– Story by Hans Tammemagi Photography by Lia Crowe
In 2008, Carey Newman, an artist of the Kwakwaka’wakw, Coast Salish and settler heritage, took an old-growth log on an epic journey. Aided by a small team that included his father, Victor, also a carver, he visited about 55 communities in all corners of British Columbia. At each stop, members of the public helped carve the Spirit Pole.
For a 33-year-old, it was an enormous responsibility — an ambitious project. Carey estimates that over 11,000 people contributed to transforming the pole into a towering work of art, which was raised at the opening ceremonies of the North American Indigenous Games.
A year later, Carey embarked on another megaproject when he was selected to create an art installation for the 2010 Olympic Games. The resulting piece, entitled Dancing Wind, consists of four large panels, made from stainless steel, cedar and glass, representing wind directions, animals and colours related to the medicine wheel.
And in the decade since then, the talented Carey, who grew up in Sooke, has gone from one success to another. His much-sought-after work has been acquired by corporations, government agencies and museums around the world. He is living up to his Native name, Ha-yalth-kingeme, which means Face of a Chief.
Recently, I visited him at his spacious carving shed on the Tsawout Reserve in the Saanich Peninsula, where three large crates containing his totems were being loaded onto a truck for shipment to Germany.
A tall, clean-shaven, good-looking man, Carey has a ready smile and a subtle humour born of his Indigenous roots. His art training occurred via the First Nations method of mentoring and apprenticeship, rather than through formal courses. This marked an obvious path as he comes from a family of carvers, including his father (Victor); his great-grandfather, Charlie James; and his great-aunt, Ellen Neel.
Carey is also a musician; he studied piano at the University of Victoria and voice at the Victoria Conservatory of Music. He had a brief singing career before deciding to pursue visual art exclusively.
Showing me a cedar log, he says, “I’m careful to adhere to traditional rules and values. Finding ways to innovate without disregarding history is important to me.”
He loves working with cedar, he added, because it is a central element of Indigenous culture.
“I’m deeply connected to the wood I’m working with.”
Through his work, he strives to highlight either Indigenous, social, or environmental issues, and his media extends far beyond wood to include stone, gold/silver, gems, glass and painting. His works were available at Blue Raven Gallery in Sooke from the mid-1990s until it closed 2018. The closure occurred not due to lack of sales, but lack of time and the fact that his parents were no longer able to run it.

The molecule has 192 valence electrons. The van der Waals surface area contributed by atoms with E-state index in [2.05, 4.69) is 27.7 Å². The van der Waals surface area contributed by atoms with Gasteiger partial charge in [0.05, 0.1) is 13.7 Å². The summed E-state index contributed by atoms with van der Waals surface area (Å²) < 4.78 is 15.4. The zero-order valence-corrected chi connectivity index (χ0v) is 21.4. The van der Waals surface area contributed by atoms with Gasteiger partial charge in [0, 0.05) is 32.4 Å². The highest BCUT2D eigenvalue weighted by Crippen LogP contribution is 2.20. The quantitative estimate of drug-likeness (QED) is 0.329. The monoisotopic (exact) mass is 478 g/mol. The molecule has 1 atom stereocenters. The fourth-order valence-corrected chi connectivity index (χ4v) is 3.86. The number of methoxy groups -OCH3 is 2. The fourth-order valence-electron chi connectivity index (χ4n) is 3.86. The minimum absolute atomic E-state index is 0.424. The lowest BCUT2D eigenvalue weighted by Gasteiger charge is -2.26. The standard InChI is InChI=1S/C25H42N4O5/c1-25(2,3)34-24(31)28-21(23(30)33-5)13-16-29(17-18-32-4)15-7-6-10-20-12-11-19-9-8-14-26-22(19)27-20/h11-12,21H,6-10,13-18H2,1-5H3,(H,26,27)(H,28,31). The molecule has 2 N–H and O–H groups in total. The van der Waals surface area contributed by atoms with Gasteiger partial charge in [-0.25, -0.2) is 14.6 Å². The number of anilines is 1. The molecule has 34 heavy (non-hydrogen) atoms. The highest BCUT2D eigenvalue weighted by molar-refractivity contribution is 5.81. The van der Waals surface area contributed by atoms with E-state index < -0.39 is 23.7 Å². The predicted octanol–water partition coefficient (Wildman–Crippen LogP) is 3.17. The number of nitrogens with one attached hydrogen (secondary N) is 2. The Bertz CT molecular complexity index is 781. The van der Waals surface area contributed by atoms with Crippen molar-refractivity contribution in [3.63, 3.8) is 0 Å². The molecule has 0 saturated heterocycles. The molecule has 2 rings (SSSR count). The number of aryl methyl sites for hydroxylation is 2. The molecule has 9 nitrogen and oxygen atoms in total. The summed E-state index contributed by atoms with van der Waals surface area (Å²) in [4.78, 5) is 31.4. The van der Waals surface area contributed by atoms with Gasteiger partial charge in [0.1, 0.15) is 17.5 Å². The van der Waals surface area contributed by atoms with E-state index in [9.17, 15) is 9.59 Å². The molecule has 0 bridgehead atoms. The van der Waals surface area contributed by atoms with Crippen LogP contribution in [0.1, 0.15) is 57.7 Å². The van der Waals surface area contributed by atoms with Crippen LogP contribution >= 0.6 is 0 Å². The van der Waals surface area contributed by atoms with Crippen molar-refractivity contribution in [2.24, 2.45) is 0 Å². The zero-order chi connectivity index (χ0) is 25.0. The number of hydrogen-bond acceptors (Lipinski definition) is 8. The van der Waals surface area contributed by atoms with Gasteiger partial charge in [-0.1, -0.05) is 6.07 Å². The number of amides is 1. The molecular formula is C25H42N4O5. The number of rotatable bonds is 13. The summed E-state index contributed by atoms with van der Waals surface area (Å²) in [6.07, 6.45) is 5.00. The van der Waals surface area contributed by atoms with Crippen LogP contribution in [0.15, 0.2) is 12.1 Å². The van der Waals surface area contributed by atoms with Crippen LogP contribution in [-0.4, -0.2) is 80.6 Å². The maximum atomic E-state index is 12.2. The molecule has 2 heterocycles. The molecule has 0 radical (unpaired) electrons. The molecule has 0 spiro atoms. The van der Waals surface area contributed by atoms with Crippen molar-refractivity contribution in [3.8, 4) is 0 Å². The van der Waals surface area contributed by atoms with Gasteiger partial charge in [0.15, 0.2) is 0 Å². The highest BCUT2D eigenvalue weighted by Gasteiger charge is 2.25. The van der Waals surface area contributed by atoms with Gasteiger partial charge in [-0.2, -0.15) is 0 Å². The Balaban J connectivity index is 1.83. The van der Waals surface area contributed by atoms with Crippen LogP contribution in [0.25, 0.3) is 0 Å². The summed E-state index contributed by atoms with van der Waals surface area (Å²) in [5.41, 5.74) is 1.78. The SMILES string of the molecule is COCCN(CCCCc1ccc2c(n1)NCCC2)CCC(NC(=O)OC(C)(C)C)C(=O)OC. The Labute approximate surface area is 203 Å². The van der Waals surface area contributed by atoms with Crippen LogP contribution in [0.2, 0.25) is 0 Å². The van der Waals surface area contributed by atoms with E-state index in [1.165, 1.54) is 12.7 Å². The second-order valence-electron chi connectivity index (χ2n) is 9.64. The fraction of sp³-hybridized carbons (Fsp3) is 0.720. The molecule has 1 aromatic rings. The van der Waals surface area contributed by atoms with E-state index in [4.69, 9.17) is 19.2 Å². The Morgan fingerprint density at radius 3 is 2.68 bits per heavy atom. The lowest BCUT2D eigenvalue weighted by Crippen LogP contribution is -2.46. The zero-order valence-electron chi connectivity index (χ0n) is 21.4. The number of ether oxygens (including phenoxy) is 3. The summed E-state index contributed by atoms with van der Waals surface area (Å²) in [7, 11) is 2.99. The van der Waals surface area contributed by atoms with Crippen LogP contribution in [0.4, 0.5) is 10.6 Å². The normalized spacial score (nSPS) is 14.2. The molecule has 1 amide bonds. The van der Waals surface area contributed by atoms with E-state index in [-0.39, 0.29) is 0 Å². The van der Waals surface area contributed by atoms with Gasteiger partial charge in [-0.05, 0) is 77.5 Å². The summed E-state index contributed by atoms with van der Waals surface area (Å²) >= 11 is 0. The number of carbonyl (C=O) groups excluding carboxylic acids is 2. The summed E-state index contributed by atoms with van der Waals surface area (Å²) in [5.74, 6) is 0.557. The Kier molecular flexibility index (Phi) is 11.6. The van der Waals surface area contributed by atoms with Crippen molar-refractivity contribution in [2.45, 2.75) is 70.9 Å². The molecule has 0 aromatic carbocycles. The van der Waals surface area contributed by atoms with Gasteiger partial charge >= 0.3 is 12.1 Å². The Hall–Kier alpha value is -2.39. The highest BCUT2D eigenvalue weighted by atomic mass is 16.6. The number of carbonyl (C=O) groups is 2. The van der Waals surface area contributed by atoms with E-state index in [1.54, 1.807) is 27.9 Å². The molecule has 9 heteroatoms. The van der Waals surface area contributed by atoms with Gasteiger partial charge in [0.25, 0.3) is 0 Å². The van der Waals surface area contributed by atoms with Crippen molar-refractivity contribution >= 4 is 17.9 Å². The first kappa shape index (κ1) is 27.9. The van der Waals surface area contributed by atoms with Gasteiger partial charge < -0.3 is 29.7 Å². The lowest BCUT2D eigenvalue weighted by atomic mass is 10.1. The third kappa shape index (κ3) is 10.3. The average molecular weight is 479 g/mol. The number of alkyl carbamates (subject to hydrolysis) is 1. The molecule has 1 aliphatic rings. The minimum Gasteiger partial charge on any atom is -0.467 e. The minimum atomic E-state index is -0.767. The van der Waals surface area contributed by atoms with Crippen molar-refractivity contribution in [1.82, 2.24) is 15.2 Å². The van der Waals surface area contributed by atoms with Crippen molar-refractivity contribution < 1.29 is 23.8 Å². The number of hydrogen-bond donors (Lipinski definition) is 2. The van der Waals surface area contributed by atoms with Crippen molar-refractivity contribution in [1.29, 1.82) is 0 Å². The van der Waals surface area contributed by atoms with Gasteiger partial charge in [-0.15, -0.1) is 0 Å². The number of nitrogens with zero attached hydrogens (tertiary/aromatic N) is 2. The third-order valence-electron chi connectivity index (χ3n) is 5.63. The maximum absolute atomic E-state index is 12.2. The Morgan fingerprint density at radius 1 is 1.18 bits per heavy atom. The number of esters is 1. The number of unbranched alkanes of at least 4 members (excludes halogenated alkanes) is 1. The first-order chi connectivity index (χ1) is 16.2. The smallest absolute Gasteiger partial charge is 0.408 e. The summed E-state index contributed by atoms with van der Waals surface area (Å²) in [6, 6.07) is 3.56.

Carey’s most significant work is the 12-metre-long Witness Blanket, which has become a national monument. Starting in 2012, he visited residential schools, churches, government buildings and cultural structures in 77 communities across Canada to collect 887 fragments of the residential-school era.
“My dad is a survivor of the residential schools, which operated from 1870 to 1996 with 41,000 deaths. So I wanted to tell the story,” he says.
It took more than a year to collect the pieces, which included items such as a door, a piece of strap, hair cut from a female survivor, a skate and much more. Carey spent six months assembling the fragments into a row of panels, and ultimately a major art installation.
“The blanket is a universal symbol of protection,” he says. “For many of us, they help identify who we are and where we’re from — we wear them in ceremony and give them as gifts.”
The Witness Blanket is a moving and powerfully evocative way of remembering the residential school era. And after touring Canada extensively over the past few years, the Witness Blanket is undergoing conservation at the Canadian Museum for Human Rights in Winnipeg. A replica is being created, which will begin touring in May 2019.
Carey was awarded the Meritorious Service Medal in 2017 and a year later, he was named to the Order of British Columbia in part, no doubt, to the Witness Blanket.
“It was a great ceremony,” he says, “but I felt conflicted because a lot of my work is critical of government.”
Carey was also recently appointed as the 6th Audain Professor of Contemporary Art Practice of the Pacific Northwest at the University of Victoria, a three-year position.
“This is breaking new ground for me,” Carey says. “I’m looking forward to having the opportunity to convert the experience of mentorship into a more formal educational setting.”
He is also working to establish a Centre of Excellence to study art and reconciliation as a legacy of the Witness Blanket.
With his ability to work with many media, and to create major, thought-provoking pieces, Carey Newman is arguably one of Canada’s most influential Indigenous artists. P